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xor eax, eax will always set eax to zero, right? So, why does MSVC++ sometimes put it in my executable's code? Is it more efficient that mov eax, 0?

012B1002  in          al,dx 
012B1003  push        ecx  
    int i = 5;
012B1004  mov         dword ptr [i],5 
    return 0;
012B100B  xor         eax,eax 

Also, what does it mean to do in al, dx?

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9  
It's very unlikely that the MSVC++ compiler actually emits an"in" instruction. You're probably disassembling at a wrong address / wrong alignment. – newgre Sep 8 '09 at 22:01
1  
I'm just using the disassembler when in debug mode. – devoured elysium Sep 8 '09 at 22:05
4  
Yes, the real instructions starts a few bytes earlier. There is no C-equivalent of the "in" instruction, and reading from a 16 bit I/O port and overwriting the result a few instructions later is a very unlikely generated instruction sequence. – hirschhornsalz Sep 8 '09 at 22:06
1  
A very very similar question: stackoverflow.com/questions/1135679/… – sharptooth Sep 11 '09 at 6:56
    
An interesting tips&tricks document from the past and recently emerged is "86fun.doc" from the MS WinWord 1.1 Source (computerhistory.org/_static/atchm/…). The file is located in 'OpusEtAl\cashmere\doc' and describes "best/fast pratices" of assembler programming, also mentioning the xor bx,bx practice. – ChristianWimmer Mar 27 '14 at 6:46
up vote 96 down vote accepted

Yes, it is more efficient.

The opcode is shorter than mov eax, 0, only 2 bytes, and the processor recognizes the special case and treats it as a mov eax, 0 without a false read dependency on eax, so the execution time is the same.

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3  
Bingo. This is one of a handful of idioms that tell the processor to bypass the usual dependency logic. – Stephen Canon Sep 8 '09 at 22:02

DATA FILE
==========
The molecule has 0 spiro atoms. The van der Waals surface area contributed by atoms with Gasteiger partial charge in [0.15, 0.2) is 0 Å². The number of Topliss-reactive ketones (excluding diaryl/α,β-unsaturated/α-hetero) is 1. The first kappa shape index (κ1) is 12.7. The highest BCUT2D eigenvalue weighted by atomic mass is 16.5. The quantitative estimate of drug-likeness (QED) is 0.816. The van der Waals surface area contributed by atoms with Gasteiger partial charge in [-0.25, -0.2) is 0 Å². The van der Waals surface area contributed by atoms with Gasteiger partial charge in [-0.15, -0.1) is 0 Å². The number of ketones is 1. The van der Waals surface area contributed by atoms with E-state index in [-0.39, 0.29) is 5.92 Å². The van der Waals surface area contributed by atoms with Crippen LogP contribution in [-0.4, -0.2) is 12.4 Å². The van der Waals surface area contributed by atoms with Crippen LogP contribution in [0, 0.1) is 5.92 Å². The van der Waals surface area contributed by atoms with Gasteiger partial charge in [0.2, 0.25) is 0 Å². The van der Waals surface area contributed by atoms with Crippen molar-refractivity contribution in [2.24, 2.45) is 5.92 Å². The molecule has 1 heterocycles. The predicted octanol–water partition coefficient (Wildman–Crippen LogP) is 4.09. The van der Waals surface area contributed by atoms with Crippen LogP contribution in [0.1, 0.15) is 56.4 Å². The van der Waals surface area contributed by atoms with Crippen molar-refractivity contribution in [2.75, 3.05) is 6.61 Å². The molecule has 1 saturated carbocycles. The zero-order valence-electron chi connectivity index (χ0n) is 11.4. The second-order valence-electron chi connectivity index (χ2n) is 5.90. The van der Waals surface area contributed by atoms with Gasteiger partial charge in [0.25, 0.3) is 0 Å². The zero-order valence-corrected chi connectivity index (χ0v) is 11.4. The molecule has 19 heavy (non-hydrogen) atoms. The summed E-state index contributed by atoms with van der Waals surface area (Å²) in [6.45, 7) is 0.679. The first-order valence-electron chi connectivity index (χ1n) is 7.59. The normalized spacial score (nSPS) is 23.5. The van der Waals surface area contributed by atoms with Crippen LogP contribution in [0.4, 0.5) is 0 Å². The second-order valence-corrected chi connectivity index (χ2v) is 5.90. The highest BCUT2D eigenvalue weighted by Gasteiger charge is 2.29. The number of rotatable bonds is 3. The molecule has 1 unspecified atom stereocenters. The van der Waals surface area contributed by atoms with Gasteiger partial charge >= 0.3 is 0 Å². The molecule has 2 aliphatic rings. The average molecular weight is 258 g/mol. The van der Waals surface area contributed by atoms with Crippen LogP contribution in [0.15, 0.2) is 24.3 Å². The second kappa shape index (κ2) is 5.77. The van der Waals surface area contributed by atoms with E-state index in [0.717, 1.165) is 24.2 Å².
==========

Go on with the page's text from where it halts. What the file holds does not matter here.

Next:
27  
"processor regonizes the special case and treats it as a "mov eax,0" without a false read dependency on eax, so the execution time is the same" The processor actually does even better: it just executes a register rename internally, and doesn't even do anything at all with eax. – kquinn Sep 8 '09 at 22:16
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Actually, in the big picture it's faster. There are fewer bytes that have to be fetched from RAM. – Loren Pechtel Dec 7 '09 at 0:21
8  
preventing generate null byte opcode also ;) by doing xor eax, eax – Gunslinger_ Apr 30 '11 at 21:22
2  
in modern architectures xor will be faster because the register is set to zero at the rename stage without using any execution unit stackoverflow.com/a/18027854/995714 – Lưu Vĩnh Phúc Mar 6 '14 at 15:01

Also to avoid 0s when compiled as used on shell codes for exploitation of buffer overflows, etc. Why avoid the 0 ? Well, 0 represents the end of string in c/c++ and the shell code would be truncated if the mean of exploitation is a string processing function or the like.

Btw im referring to the original question: "Any reason to do a “xor eax, eax”?" not what the MSVC++ compiler does.

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8  
This sounds like nonsense to me. There are bound to be zero bytes somewhere in your code, so I don't see how one more would make much difference. Anyway, who cares if you can trick a program into reading code as data. The real problem is executing data as code. – Stephen C Sep 8 '09 at 22:36
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Who cares? Hackers do, and apparently most of the computer security related industry. Please educate yourself before voting down on something. You can find more references here [The Art of Exploitation - Chapter 0x2a0][1] as well as sample shell code that doesn't contain 0s. [1] [books.google.es/… – kripto_ash Sep 8 '09 at 23:13
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This brings back memories from the TRS-80. Some of us would embed assembly routines inside BASIC strings. There were a few characters that absolutely could not appear in the source code without breaking it and so any such routine had to be carefully optimized to avoid using those characters. – Loren Pechtel Dec 7 '09 at 0:23
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I don't know why this gets downvoted so many times, wtf. Down voters, please educate yourself about this MOST BASIC TECHNIQUE/KNOWLEDGE in shellcodes before downvoting. – kizzx2 Aug 8 '11 at 2:58
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@kizzx2 probably because no one here has explained how a string was being parsed in the .text segment. I also can't see how terminating a string somehow allows someone to move the .data segment to mirror the .text segment to modify anything in the first place. Please be more specific than "MOST BASICIST TECHNIQUE" – Hawken Oct 15 '12 at 22:07